Some theorists suggest that self-deception make individuals better able to deceive others (e.g., von Hippel and Trivers 2011). Because humans inadvertently reveal their deceptive intent through verbal and nonverbal clues, those who are taken in by their own lies make their deception harder to detect. Also, self-deception benefits deceivers by reducing the cognitive load associated with deceiving and by reducing retribution if their lies are exposed. It should be noted that, by helping to better deceive others, self-deceptive beliefs serve both short-term strategies of cheating and long-term strategies that depend on maintaining reciprocity relationships (Nesse 1990).
Others argue for a pragmatist view of knowledge and suggest that biases in self-conception function as pragmatic shortcuts for self-understanding that, all in all, give rise to functional conclusions and behaviors that enhance an individual’s fitness (e.g., Krebs et al. 1988). Beliefs that make one feel good, secure, and in control are adaptive, regardless of whether or not they are accurate in an ultimate sense, because they enhance one’s health, chances for success, and social attractiveness and, thereby, also the likelihood of survival. Moreover, false beliefs tend to validate themselves – a phenomenon known as the self-fulfilling or behavioral confirmation effect (e.g., Snyder 1984). There is, however, a limit to self-deception. Since, from an evolutionary perspective, the benefits of group living exceed the costs, the adaptive value of false self-beliefs will depend upon the support they receive from others.
Measurement of Accuracy of Self-View
Because of a lack of absolute measures of a person’s attitudes, traits, abilities, and so on, there is no way to know the person’s true personality, and so it is difficult to evaluate whether one’s self-view is accurate. The most commonly used methods for the assessment of accurate self-knowledge rely on comparison of self-reports of personality with: (1) ratings of personality provided by knowledgeable others, (2) observed behavior in relevant situations, and (3) implicit personality measures. None of these sources provides objective criteria against which self-perceptions can be compared, but rather reflects different definitions of accuracy. Thus, the so-called criterion problem remains.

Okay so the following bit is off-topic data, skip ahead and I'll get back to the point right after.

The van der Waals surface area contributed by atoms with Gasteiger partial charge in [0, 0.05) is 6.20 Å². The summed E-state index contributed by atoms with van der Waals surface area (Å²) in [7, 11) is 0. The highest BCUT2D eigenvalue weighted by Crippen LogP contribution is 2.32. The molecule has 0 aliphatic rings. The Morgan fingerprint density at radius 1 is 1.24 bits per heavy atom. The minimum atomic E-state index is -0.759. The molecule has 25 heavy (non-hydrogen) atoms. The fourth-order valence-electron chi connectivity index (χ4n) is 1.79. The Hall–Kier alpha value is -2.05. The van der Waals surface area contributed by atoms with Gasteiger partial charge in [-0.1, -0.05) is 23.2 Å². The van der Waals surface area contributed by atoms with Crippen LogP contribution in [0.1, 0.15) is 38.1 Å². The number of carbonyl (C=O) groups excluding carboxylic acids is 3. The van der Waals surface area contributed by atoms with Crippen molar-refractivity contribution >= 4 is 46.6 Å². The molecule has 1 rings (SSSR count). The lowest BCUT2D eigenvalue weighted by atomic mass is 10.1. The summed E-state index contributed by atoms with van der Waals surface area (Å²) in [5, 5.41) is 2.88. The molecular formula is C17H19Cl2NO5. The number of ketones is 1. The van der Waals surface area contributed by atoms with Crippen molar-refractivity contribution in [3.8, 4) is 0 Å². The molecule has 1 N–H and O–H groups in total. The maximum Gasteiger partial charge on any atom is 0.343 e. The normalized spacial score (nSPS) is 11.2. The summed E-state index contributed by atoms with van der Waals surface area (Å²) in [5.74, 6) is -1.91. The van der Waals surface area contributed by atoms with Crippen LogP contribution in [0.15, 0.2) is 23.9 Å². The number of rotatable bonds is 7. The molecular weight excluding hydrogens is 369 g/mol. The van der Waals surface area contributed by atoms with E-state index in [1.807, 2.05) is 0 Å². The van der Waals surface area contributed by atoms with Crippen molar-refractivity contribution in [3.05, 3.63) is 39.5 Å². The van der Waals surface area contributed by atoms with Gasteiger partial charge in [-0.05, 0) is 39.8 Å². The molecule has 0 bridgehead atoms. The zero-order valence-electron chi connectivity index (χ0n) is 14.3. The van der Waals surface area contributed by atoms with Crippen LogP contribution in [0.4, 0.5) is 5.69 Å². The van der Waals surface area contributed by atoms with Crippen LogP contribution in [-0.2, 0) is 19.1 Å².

Robins and John (1997) proposed a framework that identifies six conceptually based categories of accuracy criteria: operational/reality (i.e., whether individuals’ self-perceptions correspond to direct operational criteria), social consensus (i.e., whether individuals’ self-perceptions match up with how others see them), functional/pragmatic (i.e., whether individuals’ self-perceptions serve adaptation), normative models (i.e., whether individuals’ self-perceptions align with the prescriptions of the normative model), information processing (i.e., whether individuals’ self-perceptions result from the use of valid cues), and internal consistency (i.e., whether individuals’ self-perceptions are consistent with their other self-beliefs or across social roles). As recommended by these authors, accuracy researchers should use multiple criteria to examine accuracy and should always state explicitly which ones they have chosen and why (Robins and John 1997).